Meet the people living in this futuristic Norwich street
PUBLISHED: 16:04 18 July 2019 | UPDATED: 11:28 20 July 2019
It is the quiet Norwich street setting the standards for social housing. Caroline Culot went to meet the people who live in Goldsmith Street.
These houses look like nothing else in the UK - and the people living in the neat row of new builds in Norwich's Goldsmith Street love their new homes.
Experts believe this development could prove to be the blueprint for the social housing of the future.
The city council, builders and architects worked in unison to create 105 homes in Goldsmith Street inspired by the Victorian terraces of the nearby Golden Triangle but with the eco benefits of a futuristic living space.
And now the project is up for a prestigious architecture award. But what is it actually like to live there?
Once the bulldozers left, a tight-knit community grew on this leafy street where gardens are full of flowers and amenity spaces have neat grass and plants - Goldsmith Street has become a busy little neighbourhood.
But it has a controversial past. In 2008 it emerged council staff had moved into the old houses when people were re-homed contrary to policy. It led to the head of neighbourhood and strategy being fired.
But for the people now living in the street that scandal is just a distant memory.
Charlotte McCormack - a part-time hairdresser and mum of two-year-old twins Poppy and Olivia - moved with partner Callum Jones five months ago into one of the 40 two-bedroom houses. Their new home boasts parking, fibre-optic broadband and a neat, lawned garden.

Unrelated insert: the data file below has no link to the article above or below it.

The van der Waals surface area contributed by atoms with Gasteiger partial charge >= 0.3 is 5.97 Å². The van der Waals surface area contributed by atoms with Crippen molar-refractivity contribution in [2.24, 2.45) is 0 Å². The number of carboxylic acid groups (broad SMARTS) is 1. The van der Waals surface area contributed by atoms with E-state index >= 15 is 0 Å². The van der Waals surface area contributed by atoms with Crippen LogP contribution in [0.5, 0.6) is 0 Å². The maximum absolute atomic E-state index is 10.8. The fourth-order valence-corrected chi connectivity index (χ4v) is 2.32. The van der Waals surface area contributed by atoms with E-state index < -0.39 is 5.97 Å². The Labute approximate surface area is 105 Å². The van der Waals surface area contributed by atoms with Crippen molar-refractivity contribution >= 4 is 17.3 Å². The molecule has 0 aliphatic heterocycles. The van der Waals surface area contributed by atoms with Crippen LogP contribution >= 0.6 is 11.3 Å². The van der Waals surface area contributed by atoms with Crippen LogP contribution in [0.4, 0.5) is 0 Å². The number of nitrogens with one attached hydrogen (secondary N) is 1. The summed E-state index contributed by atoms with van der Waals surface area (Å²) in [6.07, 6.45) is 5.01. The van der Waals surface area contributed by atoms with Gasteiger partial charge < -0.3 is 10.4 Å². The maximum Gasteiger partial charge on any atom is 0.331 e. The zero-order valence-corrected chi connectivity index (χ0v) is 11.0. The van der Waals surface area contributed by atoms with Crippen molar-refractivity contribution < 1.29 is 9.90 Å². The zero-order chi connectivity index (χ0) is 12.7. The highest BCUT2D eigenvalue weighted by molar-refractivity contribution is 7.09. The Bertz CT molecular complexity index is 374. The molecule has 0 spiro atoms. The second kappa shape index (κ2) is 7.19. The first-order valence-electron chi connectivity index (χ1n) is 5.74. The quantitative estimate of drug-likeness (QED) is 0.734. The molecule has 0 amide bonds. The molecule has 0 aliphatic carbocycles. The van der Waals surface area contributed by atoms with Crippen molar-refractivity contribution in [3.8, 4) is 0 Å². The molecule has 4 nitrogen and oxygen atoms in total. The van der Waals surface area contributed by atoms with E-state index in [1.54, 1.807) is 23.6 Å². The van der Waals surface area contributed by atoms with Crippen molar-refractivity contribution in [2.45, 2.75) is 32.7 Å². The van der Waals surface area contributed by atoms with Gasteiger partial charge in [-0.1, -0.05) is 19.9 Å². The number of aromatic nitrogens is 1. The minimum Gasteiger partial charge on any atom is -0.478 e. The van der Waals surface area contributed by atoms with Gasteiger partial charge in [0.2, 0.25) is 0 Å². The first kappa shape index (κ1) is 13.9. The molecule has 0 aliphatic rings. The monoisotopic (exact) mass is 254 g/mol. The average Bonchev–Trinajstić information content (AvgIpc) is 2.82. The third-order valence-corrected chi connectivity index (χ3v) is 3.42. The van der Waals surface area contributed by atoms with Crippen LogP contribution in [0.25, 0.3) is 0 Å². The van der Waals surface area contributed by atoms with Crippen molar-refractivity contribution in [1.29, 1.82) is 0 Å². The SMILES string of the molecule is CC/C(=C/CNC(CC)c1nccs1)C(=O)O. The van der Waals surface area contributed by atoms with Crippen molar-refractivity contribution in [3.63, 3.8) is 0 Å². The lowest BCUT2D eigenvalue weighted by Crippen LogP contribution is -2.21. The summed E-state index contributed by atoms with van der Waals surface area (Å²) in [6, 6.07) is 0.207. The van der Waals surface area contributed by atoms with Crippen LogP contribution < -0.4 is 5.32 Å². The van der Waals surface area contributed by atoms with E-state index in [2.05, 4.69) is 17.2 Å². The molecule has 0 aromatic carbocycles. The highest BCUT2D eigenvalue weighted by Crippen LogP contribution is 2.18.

Previously they lived a few streets away in Dolphin Grove.
"This one is so much better because it's new, it's very child friendly on this street and very quiet and I like the fact there are things for the children - a little slide and wooden play things," she said.
A few doors down, Joe Harrington, a self-employed filmmaker and his girlfriend Alexandra Jenkins, a beautician are also enjoying their new home.
Inside their two-bedroom home is a large fitted kitchen which goes into a living room opening on to a small, lawned garden at the rear. Upstairs are two good sized bedrooms and enough landing for a work area with the feeling of space magnified by high ceilings.
These new-build homes were required to be super energy efficient. Developers copied the model of a 'passivhaus' which is cheaper to run conserving energy for heating and cooling. But it does mean there are no draughty letter boxes on the front doors.
The timber framed homes have insulation pumped into a airtight membrane, to prevent heat loss, with triple-glazed windows. They are also kitted out with a mechanical ventilation heat recovery system - essentially a duct which comes into the building, with a fan blowing fresh air in and another duct with a fan blowing stale air out.
And now the success of Goldsmith Street has been sealed. The project has been shortlisted for the Royal Institute of British Architects Stirling Prize for the UK's best new build.
Norwich city councillor Gail Harris, cabinet member with responsibility for social housing, said: "It is fantastic that this development is receiving more national recognition by being shortlisted for the prestigious award. As one of very few local authorities building new council homes, this scheme demonstrates our ongoing commitment to providing high quality social housing with eco-credentials that benefit residents and the environment.
"Most of all, I am delighted to see families making these homes their own and forming a new community in the area."
The homes, owned and managed by the city council, were built by RG Carter and designed by architects Mikhail Riches and Cathy Hawley.
They have previously scooped awards from RIBA East and a RIBA sustainability accolade.
It follows the successful Rayne Park development in Bowthorpe which was built by a regeneration company owned by the city council to provide a mixture of private and social housing.